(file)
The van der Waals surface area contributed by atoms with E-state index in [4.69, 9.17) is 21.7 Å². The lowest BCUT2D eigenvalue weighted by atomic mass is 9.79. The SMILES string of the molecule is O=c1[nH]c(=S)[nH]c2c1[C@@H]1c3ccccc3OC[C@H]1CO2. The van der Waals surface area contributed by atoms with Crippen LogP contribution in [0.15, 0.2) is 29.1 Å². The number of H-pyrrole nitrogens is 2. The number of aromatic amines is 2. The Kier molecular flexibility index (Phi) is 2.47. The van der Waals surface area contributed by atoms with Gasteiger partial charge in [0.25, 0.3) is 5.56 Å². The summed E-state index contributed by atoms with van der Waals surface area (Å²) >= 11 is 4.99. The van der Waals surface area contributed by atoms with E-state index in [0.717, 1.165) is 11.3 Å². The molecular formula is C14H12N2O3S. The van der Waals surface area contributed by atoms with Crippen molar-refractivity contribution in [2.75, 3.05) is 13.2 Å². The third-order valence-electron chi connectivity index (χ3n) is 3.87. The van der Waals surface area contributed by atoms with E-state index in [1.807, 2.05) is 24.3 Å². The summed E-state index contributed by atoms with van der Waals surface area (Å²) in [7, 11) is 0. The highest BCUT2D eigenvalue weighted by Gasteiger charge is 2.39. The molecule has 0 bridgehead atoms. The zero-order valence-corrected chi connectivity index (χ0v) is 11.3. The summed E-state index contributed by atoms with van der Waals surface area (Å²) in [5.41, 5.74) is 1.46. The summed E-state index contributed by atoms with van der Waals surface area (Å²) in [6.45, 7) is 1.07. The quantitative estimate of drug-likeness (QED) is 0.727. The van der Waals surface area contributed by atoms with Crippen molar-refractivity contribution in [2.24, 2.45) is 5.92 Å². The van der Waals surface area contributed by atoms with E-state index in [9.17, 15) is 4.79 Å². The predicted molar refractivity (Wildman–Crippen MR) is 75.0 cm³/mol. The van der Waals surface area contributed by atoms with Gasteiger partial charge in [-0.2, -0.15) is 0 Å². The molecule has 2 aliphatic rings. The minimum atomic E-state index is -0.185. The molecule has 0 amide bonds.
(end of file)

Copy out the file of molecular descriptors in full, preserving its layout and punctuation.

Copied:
The van der Waals surface area contributed by atoms with E-state index in [4.69, 9.17) is 21.7 Å². The lowest BCUT2D eigenvalue weighted by atomic mass is 9.79. The SMILES string of the molecule is O=c1[nH]c(=S)[nH]c2c1[C@@H]1c3ccccc3OC[C@H]1CO2. The van der Waals surface area contributed by atoms with Crippen LogP contribution in [0.15, 0.2) is 29.1 Å². The number of H-pyrrole nitrogens is 2. The number of aromatic amines is 2. The Kier molecular flexibility index (Phi) is 2.47. The van der Waals surface area contributed by atoms with Gasteiger partial charge in [0.25, 0.3) is 5.56 Å². The summed E-state index contributed by atoms with van der Waals surface area (Å²) >= 11 is 4.99. The van der Waals surface area contributed by atoms with E-state index in [0.717, 1.165) is 11.3 Å². The molecular formula is C14H12N2O3S. The van der Waals surface area contributed by atoms with Crippen molar-refractivity contribution in [2.75, 3.05) is 13.2 Å². The third-order valence-electron chi connectivity index (χ3n) is 3.87. The van der Waals surface area contributed by atoms with E-state index in [1.807, 2.05) is 24.3 Å². The summed E-state index contributed by atoms with van der Waals surface area (Å²) in [7, 11) is 0. The highest BCUT2D eigenvalue weighted by Gasteiger charge is 2.39. The molecule has 0 bridgehead atoms. The zero-order valence-corrected chi connectivity index (χ0v) is 11.3. The summed E-state index contributed by atoms with van der Waals surface area (Å²) in [5.41, 5.74) is 1.46. The summed E-state index contributed by atoms with van der Waals surface area (Å²) in [6.45, 7) is 1.07. The quantitative estimate of drug-likeness (QED) is 0.727. The van der Waals surface area contributed by atoms with Crippen molar-refractivity contribution in [2.24, 2.45) is 5.92 Å². The van der Waals surface area contributed by atoms with E-state index in [9.17, 15) is 4.79 Å². The predicted molar refractivity (Wildman–Crippen MR) is 75.0 cm³/mol. The van der Waals surface area contributed by atoms with Gasteiger partial charge in [-0.2, -0.15) is 0 Å². The molecule has 2 aliphatic rings. The minimum atomic E-state index is -0.185. The molecule has 0 amide bonds.